ChaplinEssanay-212x300Most of the DVD reviews on this blog have been about collections that have been available for years, that I got through a library. This set from Flicker Alley is a rare exception – a still quite new release that I purchased with my own money. It seemed necessary in order to assess Charlie Chaplin’s 1915 work before the Century Awards were over for that year. As I’ve indicated above, there are libraries carrying it now, but I don’t know what the wait list would have been like in November.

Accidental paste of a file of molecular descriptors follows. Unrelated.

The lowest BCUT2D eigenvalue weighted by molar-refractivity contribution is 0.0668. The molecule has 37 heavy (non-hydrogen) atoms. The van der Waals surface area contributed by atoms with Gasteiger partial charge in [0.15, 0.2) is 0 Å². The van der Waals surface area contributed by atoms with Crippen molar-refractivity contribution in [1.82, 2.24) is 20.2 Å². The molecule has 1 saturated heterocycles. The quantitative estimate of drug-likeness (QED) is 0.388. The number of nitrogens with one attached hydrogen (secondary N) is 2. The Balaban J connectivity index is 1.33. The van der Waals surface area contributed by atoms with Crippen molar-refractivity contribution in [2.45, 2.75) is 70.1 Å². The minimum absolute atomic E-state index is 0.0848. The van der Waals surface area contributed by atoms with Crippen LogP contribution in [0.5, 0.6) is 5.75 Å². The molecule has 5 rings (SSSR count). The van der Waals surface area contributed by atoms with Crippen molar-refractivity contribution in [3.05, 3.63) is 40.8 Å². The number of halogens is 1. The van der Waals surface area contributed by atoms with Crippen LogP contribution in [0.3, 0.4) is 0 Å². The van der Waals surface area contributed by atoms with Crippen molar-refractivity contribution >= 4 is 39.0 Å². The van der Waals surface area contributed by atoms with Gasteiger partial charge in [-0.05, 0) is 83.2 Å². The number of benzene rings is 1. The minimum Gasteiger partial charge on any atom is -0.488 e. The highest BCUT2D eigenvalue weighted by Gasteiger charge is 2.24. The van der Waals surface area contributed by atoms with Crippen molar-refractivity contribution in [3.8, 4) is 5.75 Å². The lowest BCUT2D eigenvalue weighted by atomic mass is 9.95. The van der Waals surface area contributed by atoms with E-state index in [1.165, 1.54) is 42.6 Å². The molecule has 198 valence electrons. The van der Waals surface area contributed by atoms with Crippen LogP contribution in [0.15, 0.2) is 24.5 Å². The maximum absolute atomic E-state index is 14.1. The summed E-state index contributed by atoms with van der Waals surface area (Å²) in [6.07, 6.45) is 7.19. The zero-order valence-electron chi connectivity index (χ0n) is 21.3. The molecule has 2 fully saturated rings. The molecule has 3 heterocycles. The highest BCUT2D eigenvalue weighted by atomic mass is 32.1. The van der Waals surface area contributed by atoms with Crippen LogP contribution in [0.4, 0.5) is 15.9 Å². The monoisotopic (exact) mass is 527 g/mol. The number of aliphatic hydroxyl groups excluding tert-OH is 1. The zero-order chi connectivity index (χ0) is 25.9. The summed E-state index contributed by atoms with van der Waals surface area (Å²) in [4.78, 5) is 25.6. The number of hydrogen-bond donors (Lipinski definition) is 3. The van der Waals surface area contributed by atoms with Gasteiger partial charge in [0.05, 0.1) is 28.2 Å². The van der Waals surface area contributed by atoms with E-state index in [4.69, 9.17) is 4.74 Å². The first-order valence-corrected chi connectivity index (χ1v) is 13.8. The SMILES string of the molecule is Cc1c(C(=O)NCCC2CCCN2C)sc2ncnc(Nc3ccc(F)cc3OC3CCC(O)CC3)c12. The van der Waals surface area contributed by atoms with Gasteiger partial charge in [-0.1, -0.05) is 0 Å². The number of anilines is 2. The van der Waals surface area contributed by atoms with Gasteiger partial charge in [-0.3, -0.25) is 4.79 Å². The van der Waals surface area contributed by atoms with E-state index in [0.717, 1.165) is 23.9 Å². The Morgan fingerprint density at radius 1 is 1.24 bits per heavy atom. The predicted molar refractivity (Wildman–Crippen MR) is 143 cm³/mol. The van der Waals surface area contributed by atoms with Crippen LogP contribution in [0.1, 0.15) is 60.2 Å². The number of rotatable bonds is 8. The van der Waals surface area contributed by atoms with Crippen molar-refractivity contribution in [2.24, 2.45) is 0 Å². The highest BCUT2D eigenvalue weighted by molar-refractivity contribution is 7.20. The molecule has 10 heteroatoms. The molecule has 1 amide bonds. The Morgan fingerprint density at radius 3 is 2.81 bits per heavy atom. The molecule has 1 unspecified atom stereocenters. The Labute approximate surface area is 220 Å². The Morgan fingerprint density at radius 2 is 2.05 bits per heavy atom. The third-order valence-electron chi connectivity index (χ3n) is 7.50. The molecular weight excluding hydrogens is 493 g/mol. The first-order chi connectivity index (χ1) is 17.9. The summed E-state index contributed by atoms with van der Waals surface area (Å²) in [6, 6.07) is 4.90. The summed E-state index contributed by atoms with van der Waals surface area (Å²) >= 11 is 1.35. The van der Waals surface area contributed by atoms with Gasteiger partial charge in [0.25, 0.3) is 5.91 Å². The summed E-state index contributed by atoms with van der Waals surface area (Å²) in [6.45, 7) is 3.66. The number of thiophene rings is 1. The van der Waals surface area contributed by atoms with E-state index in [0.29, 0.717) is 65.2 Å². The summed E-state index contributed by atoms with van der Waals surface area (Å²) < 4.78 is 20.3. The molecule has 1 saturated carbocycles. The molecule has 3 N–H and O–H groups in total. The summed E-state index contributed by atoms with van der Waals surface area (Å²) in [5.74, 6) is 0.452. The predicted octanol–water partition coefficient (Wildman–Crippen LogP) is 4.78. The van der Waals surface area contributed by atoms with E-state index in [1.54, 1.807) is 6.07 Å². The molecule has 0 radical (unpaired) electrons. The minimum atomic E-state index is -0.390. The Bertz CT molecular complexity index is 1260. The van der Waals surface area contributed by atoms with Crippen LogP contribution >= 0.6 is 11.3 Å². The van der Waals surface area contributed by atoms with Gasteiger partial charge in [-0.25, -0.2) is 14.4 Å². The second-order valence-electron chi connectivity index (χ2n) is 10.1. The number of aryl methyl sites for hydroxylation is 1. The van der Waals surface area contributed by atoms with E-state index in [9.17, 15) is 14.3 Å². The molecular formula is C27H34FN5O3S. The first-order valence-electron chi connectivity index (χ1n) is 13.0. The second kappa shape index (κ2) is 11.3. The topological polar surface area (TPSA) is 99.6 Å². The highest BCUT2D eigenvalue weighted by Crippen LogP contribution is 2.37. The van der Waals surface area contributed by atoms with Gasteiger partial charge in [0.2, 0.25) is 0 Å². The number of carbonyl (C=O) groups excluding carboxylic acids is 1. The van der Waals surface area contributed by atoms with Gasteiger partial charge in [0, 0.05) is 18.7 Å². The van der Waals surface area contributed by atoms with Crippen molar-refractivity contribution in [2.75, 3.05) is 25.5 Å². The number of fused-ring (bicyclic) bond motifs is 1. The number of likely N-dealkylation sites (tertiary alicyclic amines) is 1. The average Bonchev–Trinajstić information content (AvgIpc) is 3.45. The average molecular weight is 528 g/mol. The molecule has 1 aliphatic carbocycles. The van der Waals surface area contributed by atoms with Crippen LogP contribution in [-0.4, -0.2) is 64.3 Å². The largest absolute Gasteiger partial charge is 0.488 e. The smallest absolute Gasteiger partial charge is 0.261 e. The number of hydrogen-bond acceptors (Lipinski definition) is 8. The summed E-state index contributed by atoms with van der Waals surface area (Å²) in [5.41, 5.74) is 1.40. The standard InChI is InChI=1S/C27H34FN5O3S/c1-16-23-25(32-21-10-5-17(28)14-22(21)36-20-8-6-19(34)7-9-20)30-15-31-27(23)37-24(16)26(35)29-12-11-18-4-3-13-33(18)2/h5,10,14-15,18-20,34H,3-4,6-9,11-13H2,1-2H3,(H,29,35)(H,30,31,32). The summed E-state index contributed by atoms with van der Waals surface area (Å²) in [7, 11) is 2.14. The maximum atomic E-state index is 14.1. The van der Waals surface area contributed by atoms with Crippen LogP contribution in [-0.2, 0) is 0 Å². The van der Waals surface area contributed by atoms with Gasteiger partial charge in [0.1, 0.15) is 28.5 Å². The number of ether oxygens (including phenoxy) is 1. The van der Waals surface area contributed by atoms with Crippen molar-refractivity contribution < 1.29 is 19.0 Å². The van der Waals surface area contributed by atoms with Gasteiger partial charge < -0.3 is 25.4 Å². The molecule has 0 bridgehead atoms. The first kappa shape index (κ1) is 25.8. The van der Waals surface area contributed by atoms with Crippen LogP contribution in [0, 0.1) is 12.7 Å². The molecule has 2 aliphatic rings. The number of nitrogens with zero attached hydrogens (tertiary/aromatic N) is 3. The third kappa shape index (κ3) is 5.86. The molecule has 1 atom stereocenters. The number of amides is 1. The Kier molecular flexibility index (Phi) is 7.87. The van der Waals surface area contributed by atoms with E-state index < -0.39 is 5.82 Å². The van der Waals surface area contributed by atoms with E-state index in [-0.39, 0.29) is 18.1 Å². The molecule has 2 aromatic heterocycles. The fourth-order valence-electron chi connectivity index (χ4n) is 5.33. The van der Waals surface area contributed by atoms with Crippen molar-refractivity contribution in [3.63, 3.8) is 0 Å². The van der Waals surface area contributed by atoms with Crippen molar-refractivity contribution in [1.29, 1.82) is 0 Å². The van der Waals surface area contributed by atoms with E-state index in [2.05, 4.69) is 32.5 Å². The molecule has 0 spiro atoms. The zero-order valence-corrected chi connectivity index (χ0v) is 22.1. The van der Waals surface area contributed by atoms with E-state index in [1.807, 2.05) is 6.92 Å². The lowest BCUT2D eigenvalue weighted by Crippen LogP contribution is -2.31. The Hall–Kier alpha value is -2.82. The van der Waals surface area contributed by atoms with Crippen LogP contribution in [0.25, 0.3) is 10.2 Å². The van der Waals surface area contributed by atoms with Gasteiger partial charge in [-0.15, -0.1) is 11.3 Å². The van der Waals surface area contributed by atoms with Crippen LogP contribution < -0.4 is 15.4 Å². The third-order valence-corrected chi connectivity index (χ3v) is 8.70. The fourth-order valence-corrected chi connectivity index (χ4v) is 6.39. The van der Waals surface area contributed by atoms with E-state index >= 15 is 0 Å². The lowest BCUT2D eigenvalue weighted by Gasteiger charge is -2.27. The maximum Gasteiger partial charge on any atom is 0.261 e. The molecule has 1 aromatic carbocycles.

Burlesque on carmenSo, what did I get for my hard-earned librarian’s pay? This is a three disc set of Chaplin’s critical “second year” in movies (it also comes with a Blu-ray version, which I won’t review since I own neither a Blu-Ray player nor a digital television). The movies are absolutely beautifully restored and digitized. There are other releases of the movies from this period, but I don’t think you will find any of comparable picture quality. In cases like “Burlesque on Carmen” and “Police,” where the studio released butchered versions, the movies have been re-edited and restored as closely as possible to Charlie’s original vision. No doubt there will be disputes about some of the those decisions from people more knowledgeable than I, but it seemed to me that every movie I saw here was an original Chaplin, and having them restored made it much easier to track his progress as a filmmaker. In addition to the fifteen titles Charlie legitimately produced in his year at Essanay Studios, there are also two later releases which the studio patched together from unused footage: “Triple Trouble” (which draws from “Police”) and “Charlie Butts In” (which is a sort of re-edit of “A Night Out”). These are less interesting movies, and lower-quality prints, but they give an idea of the kinds of “inauthentic” Chaplin movies audiences were subjected to at the time.